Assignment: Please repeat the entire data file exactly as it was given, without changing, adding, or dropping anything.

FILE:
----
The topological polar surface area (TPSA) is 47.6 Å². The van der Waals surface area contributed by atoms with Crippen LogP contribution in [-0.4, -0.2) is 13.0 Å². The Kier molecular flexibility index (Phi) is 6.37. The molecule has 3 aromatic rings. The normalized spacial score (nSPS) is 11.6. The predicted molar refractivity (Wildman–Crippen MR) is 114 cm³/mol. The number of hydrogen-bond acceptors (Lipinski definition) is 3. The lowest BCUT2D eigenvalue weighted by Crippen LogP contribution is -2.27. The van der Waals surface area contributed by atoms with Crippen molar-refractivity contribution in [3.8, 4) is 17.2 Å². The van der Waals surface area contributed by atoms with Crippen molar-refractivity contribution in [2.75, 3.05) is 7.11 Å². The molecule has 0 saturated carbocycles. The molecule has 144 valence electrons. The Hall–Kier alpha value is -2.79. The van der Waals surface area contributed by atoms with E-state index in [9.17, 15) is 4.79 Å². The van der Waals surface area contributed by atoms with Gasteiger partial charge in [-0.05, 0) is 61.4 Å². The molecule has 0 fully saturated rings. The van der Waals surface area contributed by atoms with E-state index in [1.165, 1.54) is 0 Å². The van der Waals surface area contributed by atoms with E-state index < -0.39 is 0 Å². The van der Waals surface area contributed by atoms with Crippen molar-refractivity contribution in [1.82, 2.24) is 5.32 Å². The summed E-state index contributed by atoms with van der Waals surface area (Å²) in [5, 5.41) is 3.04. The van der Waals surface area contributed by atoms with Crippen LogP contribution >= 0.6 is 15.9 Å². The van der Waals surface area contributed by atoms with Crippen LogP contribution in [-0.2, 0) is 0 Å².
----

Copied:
The topological polar surface area (TPSA) is 47.6 Å². The van der Waals surface area contributed by atoms with Crippen LogP contribution in [-0.4, -0.2) is 13.0 Å². The Kier molecular flexibility index (Phi) is 6.37. The molecule has 3 aromatic rings. The normalized spacial score (nSPS) is 11.6. The predicted molar refractivity (Wildman–Crippen MR) is 114 cm³/mol. The number of hydrogen-bond acceptors (Lipinski definition) is 3. The lowest BCUT2D eigenvalue weighted by Crippen LogP contribution is -2.27. The van der Waals surface area contributed by atoms with Crippen molar-refractivity contribution in [3.8, 4) is 17.2 Å². The van der Waals surface area contributed by atoms with Crippen molar-refractivity contribution in [2.75, 3.05) is 7.11 Å². The molecule has 0 saturated carbocycles. The molecule has 144 valence electrons. The Hall–Kier alpha value is -2.79. The van der Waals surface area contributed by atoms with E-state index in [9.17, 15) is 4.79 Å². The van der Waals surface area contributed by atoms with Gasteiger partial charge in [-0.05, 0) is 61.4 Å². The molecule has 0 fully saturated rings. The van der Waals surface area contributed by atoms with E-state index in [1.165, 1.54) is 0 Å². The van der Waals surface area contributed by atoms with E-state index < -0.39 is 0 Å². The van der Waals surface area contributed by atoms with Crippen molar-refractivity contribution in [1.82, 2.24) is 5.32 Å². The summed E-state index contributed by atoms with van der Waals surface area (Å²) in [5, 5.41) is 3.04. The van der Waals surface area contributed by atoms with Crippen LogP contribution >= 0.6 is 15.9 Å². The van der Waals surface area contributed by atoms with Crippen LogP contribution in [-0.2, 0) is 0 Å².